You see, I've picked up an iPad Camera connector, allowing me to pop images straight off a DSLR onto my iPad - which is wonderfully convenient for sharing photos, etc, etc. but I was specifically interested in editing. I have written before that the quality of mobile editing software allows you to bring back any colour and detail lost due to a weaker lens/sensor combo - so What happens when you apply that to a photo that does not suffer from a weak lens/sensor??

Well, I guess the answer is rather obvious - you have to learn to restrain yourself (which I perhaps did not, with this image!) But I now have, at my fingertips (quite literally, in this case), intelligent foreground selection, tap-to-add-layers, swipe-to-boost-xxx (where xxx may be contrast, saturation, sharpness, or anything you fancy). I also have 100 photos from my last trip, so I know what I'll be doing this weekend!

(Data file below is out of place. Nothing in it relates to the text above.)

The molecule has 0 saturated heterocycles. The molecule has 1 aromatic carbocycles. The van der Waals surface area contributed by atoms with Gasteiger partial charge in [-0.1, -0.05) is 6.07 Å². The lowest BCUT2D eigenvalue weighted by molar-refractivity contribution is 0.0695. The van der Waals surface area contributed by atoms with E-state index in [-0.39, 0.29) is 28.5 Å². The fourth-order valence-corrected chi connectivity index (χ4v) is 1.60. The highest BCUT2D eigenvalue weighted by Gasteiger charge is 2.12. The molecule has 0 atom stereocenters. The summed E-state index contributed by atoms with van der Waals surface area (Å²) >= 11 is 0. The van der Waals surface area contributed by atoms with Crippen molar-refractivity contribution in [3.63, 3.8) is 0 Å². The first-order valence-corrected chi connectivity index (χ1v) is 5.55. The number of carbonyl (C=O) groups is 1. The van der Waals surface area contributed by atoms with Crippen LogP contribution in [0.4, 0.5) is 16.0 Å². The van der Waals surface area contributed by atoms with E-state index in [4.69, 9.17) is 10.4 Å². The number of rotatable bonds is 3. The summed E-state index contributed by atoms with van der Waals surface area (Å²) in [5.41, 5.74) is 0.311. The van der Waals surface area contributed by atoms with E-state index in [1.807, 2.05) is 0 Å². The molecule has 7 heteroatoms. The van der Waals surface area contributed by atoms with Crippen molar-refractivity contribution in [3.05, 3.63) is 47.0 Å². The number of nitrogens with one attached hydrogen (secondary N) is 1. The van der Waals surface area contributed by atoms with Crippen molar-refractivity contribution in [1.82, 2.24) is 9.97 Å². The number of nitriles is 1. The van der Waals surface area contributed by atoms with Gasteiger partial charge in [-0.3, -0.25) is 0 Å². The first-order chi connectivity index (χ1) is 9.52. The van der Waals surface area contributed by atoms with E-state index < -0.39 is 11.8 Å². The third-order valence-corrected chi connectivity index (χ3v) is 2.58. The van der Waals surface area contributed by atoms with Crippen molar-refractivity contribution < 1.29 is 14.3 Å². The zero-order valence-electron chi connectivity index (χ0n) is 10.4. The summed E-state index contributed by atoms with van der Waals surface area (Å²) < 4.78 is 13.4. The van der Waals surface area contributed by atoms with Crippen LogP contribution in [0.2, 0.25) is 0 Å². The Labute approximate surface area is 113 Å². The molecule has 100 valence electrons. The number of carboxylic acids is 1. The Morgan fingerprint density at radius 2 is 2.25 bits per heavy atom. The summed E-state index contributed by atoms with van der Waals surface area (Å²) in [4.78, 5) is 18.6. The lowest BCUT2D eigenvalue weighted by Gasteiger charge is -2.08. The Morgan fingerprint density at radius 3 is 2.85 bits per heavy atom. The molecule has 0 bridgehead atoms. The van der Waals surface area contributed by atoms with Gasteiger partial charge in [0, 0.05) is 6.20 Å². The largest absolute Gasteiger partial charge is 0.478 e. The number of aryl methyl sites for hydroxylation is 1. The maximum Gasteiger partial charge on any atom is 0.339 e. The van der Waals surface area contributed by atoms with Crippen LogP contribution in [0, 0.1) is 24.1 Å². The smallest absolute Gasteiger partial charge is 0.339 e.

Back to my original question, where do you stand on all these new gizmos? Too much? More please?

Erik

Green Mountain
5 Sep 2013
 
     

I have an embarrassing confession... I call myself a real hiker, and have spent many a night under a variety of cover options, with varying degrees of waterproofing and correlated occupant happiness. I have navigated in mist with a compass and a prayer, and I know all about "Uhm where did this road come from?" However, I have never done a hike in the Western Cape.  *Gasp*!!! Obviously it's time that I fix this, and while doing some research I noticed this in my inbox: